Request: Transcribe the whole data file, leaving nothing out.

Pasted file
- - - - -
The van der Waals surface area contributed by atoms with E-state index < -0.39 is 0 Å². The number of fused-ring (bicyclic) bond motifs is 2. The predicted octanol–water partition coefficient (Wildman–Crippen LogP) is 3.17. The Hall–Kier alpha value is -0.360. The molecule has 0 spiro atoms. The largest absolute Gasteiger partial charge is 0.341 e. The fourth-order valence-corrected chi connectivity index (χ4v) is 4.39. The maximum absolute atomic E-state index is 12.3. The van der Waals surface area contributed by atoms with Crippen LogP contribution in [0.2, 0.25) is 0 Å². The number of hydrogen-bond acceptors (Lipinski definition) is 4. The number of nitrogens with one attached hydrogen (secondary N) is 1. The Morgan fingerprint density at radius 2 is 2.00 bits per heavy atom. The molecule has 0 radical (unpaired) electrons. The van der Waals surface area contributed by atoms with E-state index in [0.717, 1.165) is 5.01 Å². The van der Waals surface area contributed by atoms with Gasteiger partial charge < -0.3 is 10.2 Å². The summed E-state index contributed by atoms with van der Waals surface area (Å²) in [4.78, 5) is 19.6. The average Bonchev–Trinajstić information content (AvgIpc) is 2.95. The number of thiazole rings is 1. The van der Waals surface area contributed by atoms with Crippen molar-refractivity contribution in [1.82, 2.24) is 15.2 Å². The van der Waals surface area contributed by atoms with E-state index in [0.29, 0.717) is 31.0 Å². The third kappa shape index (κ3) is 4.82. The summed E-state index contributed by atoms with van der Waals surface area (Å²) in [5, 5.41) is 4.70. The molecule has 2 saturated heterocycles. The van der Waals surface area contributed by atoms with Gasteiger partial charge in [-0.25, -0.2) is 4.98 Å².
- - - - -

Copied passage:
The van der Waals surface area contributed by atoms with E-state index < -0.39 is 0 Å². The number of fused-ring (bicyclic) bond motifs is 2. The predicted octanol–water partition coefficient (Wildman–Crippen LogP) is 3.17. The Hall–Kier alpha value is -0.360. The molecule has 0 spiro atoms. The largest absolute Gasteiger partial charge is 0.341 e. The fourth-order valence-corrected chi connectivity index (χ4v) is 4.39. The maximum absolute atomic E-state index is 12.3. The van der Waals surface area contributed by atoms with Crippen LogP contribution in [0.2, 0.25) is 0 Å². The number of hydrogen-bond acceptors (Lipinski definition) is 4. The number of nitrogens with one attached hydrogen (secondary N) is 1. The Morgan fingerprint density at radius 2 is 2.00 bits per heavy atom. The molecule has 0 radical (unpaired) electrons. The van der Waals surface area contributed by atoms with E-state index in [0.717, 1.165) is 5.01 Å². The van der Waals surface area contributed by atoms with Gasteiger partial charge < -0.3 is 10.2 Å². The summed E-state index contributed by atoms with van der Waals surface area (Å²) in [4.78, 5) is 19.6. The average Bonchev–Trinajstić information content (AvgIpc) is 2.95. The number of thiazole rings is 1. The van der Waals surface area contributed by atoms with Crippen molar-refractivity contribution in [1.82, 2.24) is 15.2 Å². The van der Waals surface area contributed by atoms with E-state index in [0.29, 0.717) is 31.0 Å². The third kappa shape index (κ3) is 4.82. The summed E-state index contributed by atoms with van der Waals surface area (Å²) in [5, 5.41) is 4.70. The molecule has 2 saturated heterocycles. The van der Waals surface area contributed by atoms with Gasteiger partial charge in [-0.25, -0.2) is 4.98 Å².